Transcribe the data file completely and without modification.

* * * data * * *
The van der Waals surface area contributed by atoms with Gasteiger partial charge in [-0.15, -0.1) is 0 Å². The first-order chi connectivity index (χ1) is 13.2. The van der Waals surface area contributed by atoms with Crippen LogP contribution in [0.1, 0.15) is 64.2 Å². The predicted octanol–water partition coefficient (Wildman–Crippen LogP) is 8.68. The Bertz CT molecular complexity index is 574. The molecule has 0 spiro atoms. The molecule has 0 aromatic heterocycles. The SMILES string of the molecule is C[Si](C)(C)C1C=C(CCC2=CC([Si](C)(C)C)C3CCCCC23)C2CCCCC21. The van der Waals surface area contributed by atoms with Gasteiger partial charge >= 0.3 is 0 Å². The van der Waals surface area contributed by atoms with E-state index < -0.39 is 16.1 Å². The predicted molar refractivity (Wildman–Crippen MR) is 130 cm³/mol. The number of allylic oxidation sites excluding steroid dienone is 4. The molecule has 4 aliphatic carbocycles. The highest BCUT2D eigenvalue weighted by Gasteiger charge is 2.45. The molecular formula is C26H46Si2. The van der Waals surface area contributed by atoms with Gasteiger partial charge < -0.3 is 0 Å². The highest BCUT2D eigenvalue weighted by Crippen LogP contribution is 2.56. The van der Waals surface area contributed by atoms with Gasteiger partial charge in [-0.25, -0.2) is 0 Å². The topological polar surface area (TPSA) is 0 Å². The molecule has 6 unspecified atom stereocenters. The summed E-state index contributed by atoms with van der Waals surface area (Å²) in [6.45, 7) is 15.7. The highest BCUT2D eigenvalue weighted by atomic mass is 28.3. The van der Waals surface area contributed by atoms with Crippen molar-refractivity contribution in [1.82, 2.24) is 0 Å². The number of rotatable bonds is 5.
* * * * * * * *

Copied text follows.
The van der Waals surface area contributed by atoms with Gasteiger partial charge in [-0.15, -0.1) is 0 Å². The first-order chi connectivity index (χ1) is 13.2. The van der Waals surface area contributed by atoms with Crippen LogP contribution in [0.1, 0.15) is 64.2 Å². The predicted octanol–water partition coefficient (Wildman–Crippen LogP) is 8.68. The Bertz CT molecular complexity index is 574. The molecule has 0 spiro atoms. The molecule has 0 aromatic heterocycles. The SMILES string of the molecule is C[Si](C)(C)C1C=C(CCC2=CC([Si](C)(C)C)C3CCCCC23)C2CCCCC21. The van der Waals surface area contributed by atoms with Gasteiger partial charge >= 0.3 is 0 Å². The van der Waals surface area contributed by atoms with E-state index < -0.39 is 16.1 Å². The predicted molar refractivity (Wildman–Crippen MR) is 130 cm³/mol. The number of allylic oxidation sites excluding steroid dienone is 4. The molecule has 4 aliphatic carbocycles. The highest BCUT2D eigenvalue weighted by Gasteiger charge is 2.45. The molecular formula is C26H46Si2. The van der Waals surface area contributed by atoms with Gasteiger partial charge < -0.3 is 0 Å². The highest BCUT2D eigenvalue weighted by Crippen LogP contribution is 2.56. The van der Waals surface area contributed by atoms with Gasteiger partial charge in [-0.25, -0.2) is 0 Å². The topological polar surface area (TPSA) is 0 Å². The molecule has 6 unspecified atom stereocenters. The summed E-state index contributed by atoms with van der Waals surface area (Å²) in [6.45, 7) is 15.7. The highest BCUT2D eigenvalue weighted by atomic mass is 28.3. The van der Waals surface area contributed by atoms with Crippen molar-refractivity contribution in [1.82, 2.24) is 0 Å². The number of rotatable bonds is 5.